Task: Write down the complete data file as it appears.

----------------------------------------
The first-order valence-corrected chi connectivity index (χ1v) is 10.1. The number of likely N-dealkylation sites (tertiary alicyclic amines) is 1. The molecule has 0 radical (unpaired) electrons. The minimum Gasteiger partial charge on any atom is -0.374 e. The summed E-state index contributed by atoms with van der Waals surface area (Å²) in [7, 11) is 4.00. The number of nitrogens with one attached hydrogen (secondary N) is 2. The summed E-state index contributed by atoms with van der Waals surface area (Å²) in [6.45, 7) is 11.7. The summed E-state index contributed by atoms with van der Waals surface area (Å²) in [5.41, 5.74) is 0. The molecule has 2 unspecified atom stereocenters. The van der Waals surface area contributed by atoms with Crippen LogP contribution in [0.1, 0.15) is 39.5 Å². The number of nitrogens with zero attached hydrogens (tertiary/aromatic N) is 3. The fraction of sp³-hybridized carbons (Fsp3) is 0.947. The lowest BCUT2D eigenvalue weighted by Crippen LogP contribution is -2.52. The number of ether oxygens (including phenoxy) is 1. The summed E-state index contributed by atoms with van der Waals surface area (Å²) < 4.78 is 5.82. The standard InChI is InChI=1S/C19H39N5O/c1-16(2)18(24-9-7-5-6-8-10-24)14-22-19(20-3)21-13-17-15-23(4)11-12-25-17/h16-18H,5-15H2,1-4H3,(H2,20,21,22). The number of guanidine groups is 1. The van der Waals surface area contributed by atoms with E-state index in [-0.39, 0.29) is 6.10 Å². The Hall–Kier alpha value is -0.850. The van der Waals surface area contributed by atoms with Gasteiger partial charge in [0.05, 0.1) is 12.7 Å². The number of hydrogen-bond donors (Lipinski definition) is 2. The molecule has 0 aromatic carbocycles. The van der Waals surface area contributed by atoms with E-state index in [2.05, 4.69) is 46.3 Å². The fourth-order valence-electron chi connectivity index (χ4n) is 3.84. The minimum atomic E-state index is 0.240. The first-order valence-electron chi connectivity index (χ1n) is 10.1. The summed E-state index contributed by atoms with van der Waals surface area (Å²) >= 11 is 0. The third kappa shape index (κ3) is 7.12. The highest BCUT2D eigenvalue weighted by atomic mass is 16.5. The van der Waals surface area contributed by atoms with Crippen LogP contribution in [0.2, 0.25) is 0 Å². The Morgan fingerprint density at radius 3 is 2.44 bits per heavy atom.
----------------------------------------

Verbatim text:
The first-order valence-corrected chi connectivity index (χ1v) is 10.1. The number of likely N-dealkylation sites (tertiary alicyclic amines) is 1. The molecule has 0 radical (unpaired) electrons. The minimum Gasteiger partial charge on any atom is -0.374 e. The summed E-state index contributed by atoms with van der Waals surface area (Å²) in [7, 11) is 4.00. The number of nitrogens with one attached hydrogen (secondary N) is 2. The summed E-state index contributed by atoms with van der Waals surface area (Å²) in [6.45, 7) is 11.7. The summed E-state index contributed by atoms with van der Waals surface area (Å²) in [5.41, 5.74) is 0. The molecule has 2 unspecified atom stereocenters. The van der Waals surface area contributed by atoms with Crippen LogP contribution in [0.1, 0.15) is 39.5 Å². The number of nitrogens with zero attached hydrogens (tertiary/aromatic N) is 3. The fraction of sp³-hybridized carbons (Fsp3) is 0.947. The lowest BCUT2D eigenvalue weighted by Crippen LogP contribution is -2.52. The number of ether oxygens (including phenoxy) is 1. The summed E-state index contributed by atoms with van der Waals surface area (Å²) < 4.78 is 5.82. The standard InChI is InChI=1S/C19H39N5O/c1-16(2)18(24-9-7-5-6-8-10-24)14-22-19(20-3)21-13-17-15-23(4)11-12-25-17/h16-18H,5-15H2,1-4H3,(H2,20,21,22). The number of guanidine groups is 1. The van der Waals surface area contributed by atoms with E-state index in [-0.39, 0.29) is 6.10 Å². The Hall–Kier alpha value is -0.850. The van der Waals surface area contributed by atoms with Gasteiger partial charge in [0.05, 0.1) is 12.7 Å². The number of hydrogen-bond donors (Lipinski definition) is 2. The molecule has 0 aromatic carbocycles. The van der Waals surface area contributed by atoms with E-state index in [2.05, 4.69) is 46.3 Å². The fourth-order valence-electron chi connectivity index (χ4n) is 3.84. The minimum atomic E-state index is 0.240. The first-order valence-electron chi connectivity index (χ1n) is 10.1. The summed E-state index contributed by atoms with van der Waals surface area (Å²) >= 11 is 0. The third kappa shape index (κ3) is 7.12. The highest BCUT2D eigenvalue weighted by atomic mass is 16.5. The van der Waals surface area contributed by atoms with Crippen LogP contribution in [0.2, 0.25) is 0 Å². The Morgan fingerprint density at radius 3 is 2.44 bits per heavy atom.